Noodler's Ahab's Pearl and Noodler's Konrad Fountain Pens

Dick Egolf of Luxury Brands USA sent an Ahab’s Pearl for review. Its silvery, pearlescent white color and stainless appointments make an attractive and neutral pen. Headed into spring it’s a great match for seasonal colors but it’s just as good with the rest of the spectrum. Absolutely every color works well with it.

According to Peyton Street Pens the Ahab “is made of a celluloid derivative and is technically biodegradable and formed from a “renewable resource.” Given the material, care in cleaning is recommended. However, if you don’t let ink dry out in the feed, a rinse with cool to lukewarm water is all it takes to make the Ahab ready for a new ink.

Noodler's Ahab and Konrad Fountain Pens

The Ahab is larger than the Konrad but has the same slightly flexible nib. Previous remarks about it apply. The upside is that employing a light touch, the nib is stiff enough to be used like a normal fine nib. Put a bit more pressure on the nib and the line turns broad. That makes it versatile.

The downside is that the nib is too stiff to make supple lines easily. It improves with use and, for writers new to soft nibs, this is probably a benefit. It is easy to bend a really flexible nib too far and either release a flood of ink or overextend a nib causing damage. The Ahab nib should stand up to that learning curve quite well. Another benefit is that the Noodler’s nib will adapt to your hand as you grow accustomed to it. Use it enough and you will become a team. Use it rarely and you may enjoy the outings less. Reaching full potential will take a little effort.

Noodler's Ahab Filler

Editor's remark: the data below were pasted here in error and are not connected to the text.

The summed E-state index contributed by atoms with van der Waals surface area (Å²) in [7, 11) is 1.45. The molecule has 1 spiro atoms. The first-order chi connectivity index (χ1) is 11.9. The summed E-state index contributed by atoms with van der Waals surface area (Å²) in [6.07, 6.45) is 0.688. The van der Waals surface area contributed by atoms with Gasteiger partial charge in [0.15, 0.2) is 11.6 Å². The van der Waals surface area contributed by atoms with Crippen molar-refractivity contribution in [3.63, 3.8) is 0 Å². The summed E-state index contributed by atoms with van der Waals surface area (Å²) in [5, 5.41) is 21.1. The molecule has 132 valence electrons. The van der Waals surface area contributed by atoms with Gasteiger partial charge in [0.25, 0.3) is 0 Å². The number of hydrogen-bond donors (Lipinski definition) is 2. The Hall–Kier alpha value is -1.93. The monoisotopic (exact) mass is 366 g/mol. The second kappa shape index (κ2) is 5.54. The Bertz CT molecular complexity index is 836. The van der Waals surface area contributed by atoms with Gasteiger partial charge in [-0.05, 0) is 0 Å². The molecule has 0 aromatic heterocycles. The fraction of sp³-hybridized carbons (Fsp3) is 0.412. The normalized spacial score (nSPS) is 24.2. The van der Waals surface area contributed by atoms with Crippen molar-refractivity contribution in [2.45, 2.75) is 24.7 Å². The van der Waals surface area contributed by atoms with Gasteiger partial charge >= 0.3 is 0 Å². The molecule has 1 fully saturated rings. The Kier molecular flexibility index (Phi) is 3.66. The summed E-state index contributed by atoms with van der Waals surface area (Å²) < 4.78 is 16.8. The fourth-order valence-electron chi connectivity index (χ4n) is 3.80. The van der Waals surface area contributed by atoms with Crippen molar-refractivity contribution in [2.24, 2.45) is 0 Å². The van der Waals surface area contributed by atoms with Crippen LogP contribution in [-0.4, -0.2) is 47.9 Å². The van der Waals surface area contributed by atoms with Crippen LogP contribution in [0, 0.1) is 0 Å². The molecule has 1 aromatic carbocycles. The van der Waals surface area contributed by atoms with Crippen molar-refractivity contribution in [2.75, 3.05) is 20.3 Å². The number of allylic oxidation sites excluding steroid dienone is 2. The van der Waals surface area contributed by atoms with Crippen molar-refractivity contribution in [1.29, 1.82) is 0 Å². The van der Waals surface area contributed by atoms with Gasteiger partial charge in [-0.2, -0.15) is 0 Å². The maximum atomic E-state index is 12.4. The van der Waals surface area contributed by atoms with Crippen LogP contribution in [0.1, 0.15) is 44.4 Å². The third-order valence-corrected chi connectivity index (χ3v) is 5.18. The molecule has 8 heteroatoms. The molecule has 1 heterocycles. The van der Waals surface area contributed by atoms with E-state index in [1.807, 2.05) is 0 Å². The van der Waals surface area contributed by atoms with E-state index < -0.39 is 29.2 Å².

The Ahab’s pump filler is simple and easy to use. The instruction sheet explains the process. The pen has a significant flow of ink which indicates the filler is a good type for the nib. No restrictions, skips or railroad tracks which is not something all flexible nib pens can boast.

Noodler's Ahab's Pearl and Kiowa Pecan on Rhodia paper

On the Rhodia Bloc No 16 tablet, it deposited so much ink that I had to leave it for a bit to dry but I’ve experienced longer drying times. However, unlike some inks that dry slowly, I couldn’t feel a layer of ink when I ran my finger over it.

Noodler's Ahab's Pearl and Kiowa Pecan on Apica

Noodler's Ahab Pearl with Kiowa Pecan on Apica - closeup view

Without flexing, the amount of ink on Apica 6A10 is just right but it is very free flowing when flexed. Too much ink resulted in some fuzzy edges but that’s happened with other combinations on Apica in the past. Anticipate some trial and error when looking for a good combination. If your Ahab doesn’t flow as freely as you would like, the ebonite feed can be adjusted according to the included instructions.

Initially, my daughter thought the Ahab’s Pearl smelled like cheese and the Konrad Tortoise like baby powder. A couple of weeks on my desk and the Ahab is now fragrance free. The Konrad is less aromatic but still mildly scented.

The Ahab comes in a variety of colors so it’s easy to find one that suits your favorite Noodler’s ink. Not that an Ahab won’t match well with another brand but the degree of lubrication with the Noodler’s inks I tested was a pleasure.

At around $40 for the Ahab, a bottle of ink, tax, and shipping, this is one sweet deal.